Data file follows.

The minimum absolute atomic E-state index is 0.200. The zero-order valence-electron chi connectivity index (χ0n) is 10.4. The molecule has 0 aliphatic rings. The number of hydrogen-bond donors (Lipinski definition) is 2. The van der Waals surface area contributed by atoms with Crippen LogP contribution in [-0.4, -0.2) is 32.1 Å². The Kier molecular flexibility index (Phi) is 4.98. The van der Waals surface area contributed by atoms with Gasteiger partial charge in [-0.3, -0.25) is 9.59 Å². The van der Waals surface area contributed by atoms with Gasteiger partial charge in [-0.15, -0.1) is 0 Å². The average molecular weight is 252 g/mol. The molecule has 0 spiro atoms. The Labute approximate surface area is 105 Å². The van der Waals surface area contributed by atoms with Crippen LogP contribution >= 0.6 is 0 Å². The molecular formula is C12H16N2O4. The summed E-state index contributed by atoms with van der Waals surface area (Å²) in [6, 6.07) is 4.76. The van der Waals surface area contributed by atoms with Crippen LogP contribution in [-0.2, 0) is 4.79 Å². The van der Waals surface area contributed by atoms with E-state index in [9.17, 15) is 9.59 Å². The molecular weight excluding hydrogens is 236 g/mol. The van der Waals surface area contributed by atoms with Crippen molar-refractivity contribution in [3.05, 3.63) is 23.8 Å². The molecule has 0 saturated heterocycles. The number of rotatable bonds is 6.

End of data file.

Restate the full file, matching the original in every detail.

The minimum absolute atomic E-state index is 0.200. The zero-order valence-electron chi connectivity index (χ0n) is 10.4. The molecule has 0 aliphatic rings. The number of hydrogen-bond donors (Lipinski definition) is 2. The van der Waals surface area contributed by atoms with Crippen LogP contribution in [-0.4, -0.2) is 32.1 Å². The Kier molecular flexibility index (Phi) is 4.98. The van der Waals surface area contributed by atoms with Gasteiger partial charge in [-0.3, -0.25) is 9.59 Å². The van der Waals surface area contributed by atoms with Gasteiger partial charge in [-0.15, -0.1) is 0 Å². The average molecular weight is 252 g/mol. The molecule has 0 spiro atoms. The Labute approximate surface area is 105 Å². The van der Waals surface area contributed by atoms with Crippen LogP contribution >= 0.6 is 0 Å². The molecular formula is C12H16N2O4. The summed E-state index contributed by atoms with van der Waals surface area (Å²) in [6, 6.07) is 4.76. The van der Waals surface area contributed by atoms with Crippen LogP contribution in [-0.2, 0) is 4.79 Å². The van der Waals surface area contributed by atoms with E-state index in [9.17, 15) is 9.59 Å². The molecular weight excluding hydrogens is 236 g/mol. The van der Waals surface area contributed by atoms with Crippen molar-refractivity contribution in [3.05, 3.63) is 23.8 Å². The molecule has 0 saturated heterocycles. The number of rotatable bonds is 6.